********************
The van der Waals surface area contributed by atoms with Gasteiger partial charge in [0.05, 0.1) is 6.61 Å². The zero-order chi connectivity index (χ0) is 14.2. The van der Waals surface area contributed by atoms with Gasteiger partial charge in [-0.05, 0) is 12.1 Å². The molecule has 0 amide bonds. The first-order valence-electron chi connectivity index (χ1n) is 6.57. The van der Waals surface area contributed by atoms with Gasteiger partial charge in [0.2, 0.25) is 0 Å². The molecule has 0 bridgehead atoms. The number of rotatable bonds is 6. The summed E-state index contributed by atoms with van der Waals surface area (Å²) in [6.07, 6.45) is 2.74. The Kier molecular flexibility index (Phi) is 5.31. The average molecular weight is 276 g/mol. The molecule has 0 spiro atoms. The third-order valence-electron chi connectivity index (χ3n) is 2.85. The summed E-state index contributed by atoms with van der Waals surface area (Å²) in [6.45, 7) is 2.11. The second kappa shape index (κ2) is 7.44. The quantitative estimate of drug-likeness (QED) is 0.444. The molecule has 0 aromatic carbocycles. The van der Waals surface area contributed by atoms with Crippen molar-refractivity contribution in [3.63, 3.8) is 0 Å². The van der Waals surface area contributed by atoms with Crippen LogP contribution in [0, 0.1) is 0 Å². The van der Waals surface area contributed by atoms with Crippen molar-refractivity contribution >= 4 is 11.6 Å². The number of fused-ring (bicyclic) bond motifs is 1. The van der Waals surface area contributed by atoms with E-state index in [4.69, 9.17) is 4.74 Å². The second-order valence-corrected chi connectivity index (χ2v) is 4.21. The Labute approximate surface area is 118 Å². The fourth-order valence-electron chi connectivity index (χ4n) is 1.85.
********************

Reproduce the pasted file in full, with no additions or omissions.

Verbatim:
The van der Waals surface area contributed by atoms with Gasteiger partial charge in [0.05, 0.1) is 6.61 Å². The zero-order chi connectivity index (χ0) is 14.2. The van der Waals surface area contributed by atoms with Gasteiger partial charge in [-0.05, 0) is 12.1 Å². The molecule has 0 amide bonds. The first-order valence-electron chi connectivity index (χ1n) is 6.57. The van der Waals surface area contributed by atoms with Gasteiger partial charge in [0.2, 0.25) is 0 Å². The molecule has 0 bridgehead atoms. The number of rotatable bonds is 6. The summed E-state index contributed by atoms with van der Waals surface area (Å²) in [6.07, 6.45) is 2.74. The Kier molecular flexibility index (Phi) is 5.31. The average molecular weight is 276 g/mol. The molecule has 0 spiro atoms. The third-order valence-electron chi connectivity index (χ3n) is 2.85. The summed E-state index contributed by atoms with van der Waals surface area (Å²) in [6.45, 7) is 2.11. The second kappa shape index (κ2) is 7.44. The quantitative estimate of drug-likeness (QED) is 0.444. The molecule has 0 aromatic carbocycles. The van der Waals surface area contributed by atoms with Crippen molar-refractivity contribution in [3.63, 3.8) is 0 Å². The van der Waals surface area contributed by atoms with Crippen LogP contribution in [0, 0.1) is 0 Å². The van der Waals surface area contributed by atoms with Crippen molar-refractivity contribution >= 4 is 11.6 Å². The number of fused-ring (bicyclic) bond motifs is 1. The van der Waals surface area contributed by atoms with E-state index in [4.69, 9.17) is 4.74 Å². The second-order valence-corrected chi connectivity index (χ2v) is 4.21. The Labute approximate surface area is 118 Å². The fourth-order valence-electron chi connectivity index (χ4n) is 1.85.